Checklists for Hiring Remote People

As we move to more remote work, especially in these pandemic times, how do we integrate people so they can succeed?

See Hiring Geeks That Fit for all the new employee checklists and how to use them. (Want to preview the checklists and templates? Download the HiringGeeksThatFitTemplates for yourself.)

I updated the checklists with a middle column, contrasting the actions for remote employees.

The Candidate Accepted the Offer

Yes, the hiring manager has work to do before the new employee starts.

Note the focus on helping the new employee connect with other people. And, that the new person does not have to use their personal equipment.

You might wonder why I'm so insistent the new employee should not use their own computer or cell.

I'm not a lawyer nor am I an HR professional. This is management advice, not legal advice.

In most states, the employer can access anything and everything on employer-supplied equipment. I worry about employer monitoring of employee's activities. (It's wrong and not necessary. If you can't trust your employees, why did you hire them? Why are you a manager?) Don't make this situation even worse by having to threaten to take an employee's personal computer or cell because they did you the favor of using their equipment for work.

Don't even go there.

Prepare for Day 1

Here, the main difference is that you can send all that paperwork to an employee in advance of their start date.

You might send their paperwork via their new email, also testing that their email works. That depends on your privacy and VPN policies.

I have a note about forms in the table: Do you still have paper paperwork? As in, forms you must fill out by hand on paper?

Now is an excellent time to revamp those forms and give people access to however you manage all that information. I assume you use products of some sort to manage all that data.

If you do not yet use products to manage all the HR data, now is an excellent time to transition to products that people can access on their own. Do not make people go to the Post Office to mail forms back. Remote work demands remote access to everything.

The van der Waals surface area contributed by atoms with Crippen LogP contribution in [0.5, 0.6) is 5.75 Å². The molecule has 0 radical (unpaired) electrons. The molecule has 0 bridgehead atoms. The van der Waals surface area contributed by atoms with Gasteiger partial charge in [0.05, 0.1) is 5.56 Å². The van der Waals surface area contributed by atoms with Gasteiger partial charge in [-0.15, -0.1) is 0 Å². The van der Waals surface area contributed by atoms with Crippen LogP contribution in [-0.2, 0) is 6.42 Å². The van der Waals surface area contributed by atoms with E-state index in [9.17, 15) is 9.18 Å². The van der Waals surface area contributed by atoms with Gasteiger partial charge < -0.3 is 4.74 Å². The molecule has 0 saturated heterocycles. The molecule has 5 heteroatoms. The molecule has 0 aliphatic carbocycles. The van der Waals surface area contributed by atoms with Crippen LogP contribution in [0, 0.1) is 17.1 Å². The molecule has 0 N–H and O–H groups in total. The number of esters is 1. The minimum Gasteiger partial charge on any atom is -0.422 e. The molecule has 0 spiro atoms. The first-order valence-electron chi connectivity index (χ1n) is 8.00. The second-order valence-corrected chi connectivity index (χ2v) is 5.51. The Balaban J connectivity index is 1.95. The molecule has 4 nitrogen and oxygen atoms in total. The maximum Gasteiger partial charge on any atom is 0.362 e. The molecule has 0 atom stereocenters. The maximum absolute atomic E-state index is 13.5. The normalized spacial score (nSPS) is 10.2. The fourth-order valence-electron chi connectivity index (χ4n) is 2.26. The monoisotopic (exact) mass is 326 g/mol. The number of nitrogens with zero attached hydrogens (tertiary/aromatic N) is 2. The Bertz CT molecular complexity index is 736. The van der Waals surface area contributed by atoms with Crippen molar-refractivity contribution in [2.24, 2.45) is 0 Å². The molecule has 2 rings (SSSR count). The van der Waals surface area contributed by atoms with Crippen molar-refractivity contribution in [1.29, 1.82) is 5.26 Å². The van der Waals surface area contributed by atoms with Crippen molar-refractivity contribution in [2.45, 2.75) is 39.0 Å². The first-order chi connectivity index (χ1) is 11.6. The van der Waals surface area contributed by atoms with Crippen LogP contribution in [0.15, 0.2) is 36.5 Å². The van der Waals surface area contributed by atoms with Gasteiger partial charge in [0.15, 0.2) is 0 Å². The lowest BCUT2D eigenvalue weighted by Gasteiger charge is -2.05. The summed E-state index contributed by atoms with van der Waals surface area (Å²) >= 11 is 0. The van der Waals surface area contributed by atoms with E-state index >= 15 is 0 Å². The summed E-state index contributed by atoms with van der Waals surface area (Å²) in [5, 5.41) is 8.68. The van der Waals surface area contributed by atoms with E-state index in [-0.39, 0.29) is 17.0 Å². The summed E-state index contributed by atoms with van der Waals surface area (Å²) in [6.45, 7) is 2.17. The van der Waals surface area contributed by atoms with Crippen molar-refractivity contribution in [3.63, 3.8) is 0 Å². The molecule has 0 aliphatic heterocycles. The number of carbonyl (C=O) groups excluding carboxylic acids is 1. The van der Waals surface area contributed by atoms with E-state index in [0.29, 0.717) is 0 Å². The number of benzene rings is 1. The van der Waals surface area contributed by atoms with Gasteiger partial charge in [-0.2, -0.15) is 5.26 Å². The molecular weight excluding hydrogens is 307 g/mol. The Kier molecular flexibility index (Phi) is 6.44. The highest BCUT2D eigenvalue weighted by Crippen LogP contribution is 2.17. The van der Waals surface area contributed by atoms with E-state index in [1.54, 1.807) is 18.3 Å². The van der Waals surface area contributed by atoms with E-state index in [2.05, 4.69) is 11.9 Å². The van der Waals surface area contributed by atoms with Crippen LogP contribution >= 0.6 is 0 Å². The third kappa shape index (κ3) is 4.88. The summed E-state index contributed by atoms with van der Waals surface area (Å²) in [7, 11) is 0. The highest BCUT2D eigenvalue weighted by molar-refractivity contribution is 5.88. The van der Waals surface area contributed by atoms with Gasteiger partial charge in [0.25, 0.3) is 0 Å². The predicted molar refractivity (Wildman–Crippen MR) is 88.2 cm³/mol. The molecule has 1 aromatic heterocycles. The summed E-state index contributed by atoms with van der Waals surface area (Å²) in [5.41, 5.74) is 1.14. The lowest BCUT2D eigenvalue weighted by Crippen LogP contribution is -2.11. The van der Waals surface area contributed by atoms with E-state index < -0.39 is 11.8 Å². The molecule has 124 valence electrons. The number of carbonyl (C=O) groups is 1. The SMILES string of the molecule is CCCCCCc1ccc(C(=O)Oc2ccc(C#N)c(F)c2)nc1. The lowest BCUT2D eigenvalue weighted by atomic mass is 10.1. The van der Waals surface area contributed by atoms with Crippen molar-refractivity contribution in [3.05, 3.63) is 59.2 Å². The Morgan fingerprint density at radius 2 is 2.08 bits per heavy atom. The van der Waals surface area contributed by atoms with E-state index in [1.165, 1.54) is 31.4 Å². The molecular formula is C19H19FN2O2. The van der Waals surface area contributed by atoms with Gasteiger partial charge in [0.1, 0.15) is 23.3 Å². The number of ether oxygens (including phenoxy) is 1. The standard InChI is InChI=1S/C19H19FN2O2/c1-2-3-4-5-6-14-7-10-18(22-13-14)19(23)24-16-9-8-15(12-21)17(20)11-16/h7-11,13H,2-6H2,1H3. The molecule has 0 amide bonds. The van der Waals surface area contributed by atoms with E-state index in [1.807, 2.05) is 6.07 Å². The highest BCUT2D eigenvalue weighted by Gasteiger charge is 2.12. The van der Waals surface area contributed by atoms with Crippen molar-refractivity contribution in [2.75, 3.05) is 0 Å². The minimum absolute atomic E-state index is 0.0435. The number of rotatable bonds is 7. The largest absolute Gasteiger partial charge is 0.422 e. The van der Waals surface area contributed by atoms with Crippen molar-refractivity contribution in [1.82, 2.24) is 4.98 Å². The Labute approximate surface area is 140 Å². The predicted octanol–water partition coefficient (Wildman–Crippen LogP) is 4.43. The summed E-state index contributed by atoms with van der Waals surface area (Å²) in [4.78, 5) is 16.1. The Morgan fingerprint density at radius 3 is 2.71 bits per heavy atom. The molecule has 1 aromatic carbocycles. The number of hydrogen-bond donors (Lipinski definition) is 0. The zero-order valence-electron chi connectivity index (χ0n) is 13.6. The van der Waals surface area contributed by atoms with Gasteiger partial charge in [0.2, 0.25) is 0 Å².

Orientation on Day 1

If you arrange the work “right,” you'll have less to do on the first day a new employee starts.

The new employee needs a buddy. I wrote about how to effectively use a buddy in Hiring Geeks That Fit. Mark and I wrote about agile and remote buddies in From Chaos to Successful Distributed Agile Teams.

As a leader, rethink some of your policies. For example, what does “on time” and “late” mean for remote work? If your new employee works on a product development team, the team decides with their working agreements. You don't decide. HR doesn't decide.

Here's what you do care about:

  • The team creates the necessary outcomes.
  • The team can collaborate across the organization as necessary. (See hours of overlap.)

What about work times in workgroups? You might need people to be available at specific times, such as for customer support workgroups. If you offer your customers specific online times, the people need to fulfill that promise.

My Guiding Principle for Integrating Remote Employees

I have these guiding principles for integrating remote employees:

  • Work and test as much in advance as possible.
  • Integrate people into a team or a workgroup so they feel as if they are part of the organization as soon as possible.

Notice I said “integrate” and not “onboard.” To me, onboard sounds like something you do to a person, not with a person. People need to grant you permission to integrate them.

Did I miss anything? Any questions? Please comment so I can improve these checklists. I made them open in a new tab so you can see and download them easily.

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